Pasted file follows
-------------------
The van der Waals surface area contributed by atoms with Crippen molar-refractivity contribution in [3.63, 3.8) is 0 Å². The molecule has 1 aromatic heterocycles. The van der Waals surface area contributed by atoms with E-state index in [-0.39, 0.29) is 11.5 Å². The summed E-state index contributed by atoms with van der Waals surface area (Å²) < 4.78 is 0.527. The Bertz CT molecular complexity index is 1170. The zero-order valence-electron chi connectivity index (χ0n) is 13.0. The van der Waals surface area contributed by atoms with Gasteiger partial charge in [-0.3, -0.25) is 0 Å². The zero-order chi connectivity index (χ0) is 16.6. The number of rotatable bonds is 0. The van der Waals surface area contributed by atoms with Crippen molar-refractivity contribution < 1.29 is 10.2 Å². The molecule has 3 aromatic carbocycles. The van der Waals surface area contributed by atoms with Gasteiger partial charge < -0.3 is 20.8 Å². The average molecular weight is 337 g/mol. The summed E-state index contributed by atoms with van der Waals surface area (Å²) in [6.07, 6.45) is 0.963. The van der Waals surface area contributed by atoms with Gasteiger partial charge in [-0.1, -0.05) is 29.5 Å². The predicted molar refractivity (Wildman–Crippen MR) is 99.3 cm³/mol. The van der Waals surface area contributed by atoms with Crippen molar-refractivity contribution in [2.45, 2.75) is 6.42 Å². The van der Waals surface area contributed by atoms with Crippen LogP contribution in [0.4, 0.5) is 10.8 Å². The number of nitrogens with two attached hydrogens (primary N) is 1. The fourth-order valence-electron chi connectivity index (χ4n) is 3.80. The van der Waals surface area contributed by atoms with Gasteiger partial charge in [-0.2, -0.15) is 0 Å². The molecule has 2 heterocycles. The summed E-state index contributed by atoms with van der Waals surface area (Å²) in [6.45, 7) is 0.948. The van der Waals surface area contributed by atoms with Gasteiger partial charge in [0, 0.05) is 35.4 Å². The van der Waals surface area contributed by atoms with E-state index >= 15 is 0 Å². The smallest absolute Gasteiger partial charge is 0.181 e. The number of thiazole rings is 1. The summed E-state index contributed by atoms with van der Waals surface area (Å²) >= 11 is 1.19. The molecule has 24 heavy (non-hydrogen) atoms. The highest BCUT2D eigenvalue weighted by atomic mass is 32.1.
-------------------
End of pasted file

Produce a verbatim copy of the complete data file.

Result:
The van der Waals surface area contributed by atoms with Crippen molar-refractivity contribution in [3.63, 3.8) is 0 Å². The molecule has 1 aromatic heterocycles. The van der Waals surface area contributed by atoms with E-state index in [-0.39, 0.29) is 11.5 Å². The summed E-state index contributed by atoms with van der Waals surface area (Å²) < 4.78 is 0.527. The Bertz CT molecular complexity index is 1170. The zero-order valence-electron chi connectivity index (χ0n) is 13.0. The van der Waals surface area contributed by atoms with Gasteiger partial charge in [-0.3, -0.25) is 0 Å². The zero-order chi connectivity index (χ0) is 16.6. The number of rotatable bonds is 0. The van der Waals surface area contributed by atoms with Crippen molar-refractivity contribution < 1.29 is 10.2 Å². The molecule has 3 aromatic carbocycles. The van der Waals surface area contributed by atoms with Gasteiger partial charge < -0.3 is 20.8 Å². The average molecular weight is 337 g/mol. The summed E-state index contributed by atoms with van der Waals surface area (Å²) in [6.07, 6.45) is 0.963. The van der Waals surface area contributed by atoms with Gasteiger partial charge in [-0.1, -0.05) is 29.5 Å². The predicted molar refractivity (Wildman–Crippen MR) is 99.3 cm³/mol. The van der Waals surface area contributed by atoms with Crippen molar-refractivity contribution in [2.45, 2.75) is 6.42 Å². The van der Waals surface area contributed by atoms with Crippen LogP contribution in [0.4, 0.5) is 10.8 Å². The number of nitrogens with two attached hydrogens (primary N) is 1. The fourth-order valence-electron chi connectivity index (χ4n) is 3.80. The van der Waals surface area contributed by atoms with Gasteiger partial charge in [-0.2, -0.15) is 0 Å². The molecule has 2 heterocycles. The summed E-state index contributed by atoms with van der Waals surface area (Å²) in [6.45, 7) is 0.948. The van der Waals surface area contributed by atoms with Gasteiger partial charge in [0, 0.05) is 35.4 Å². The van der Waals surface area contributed by atoms with E-state index >= 15 is 0 Å². The smallest absolute Gasteiger partial charge is 0.181 e. The number of thiazole rings is 1. The summed E-state index contributed by atoms with van der Waals surface area (Å²) >= 11 is 1.19. The molecule has 24 heavy (non-hydrogen) atoms. The highest BCUT2D eigenvalue weighted by atomic mass is 32.1.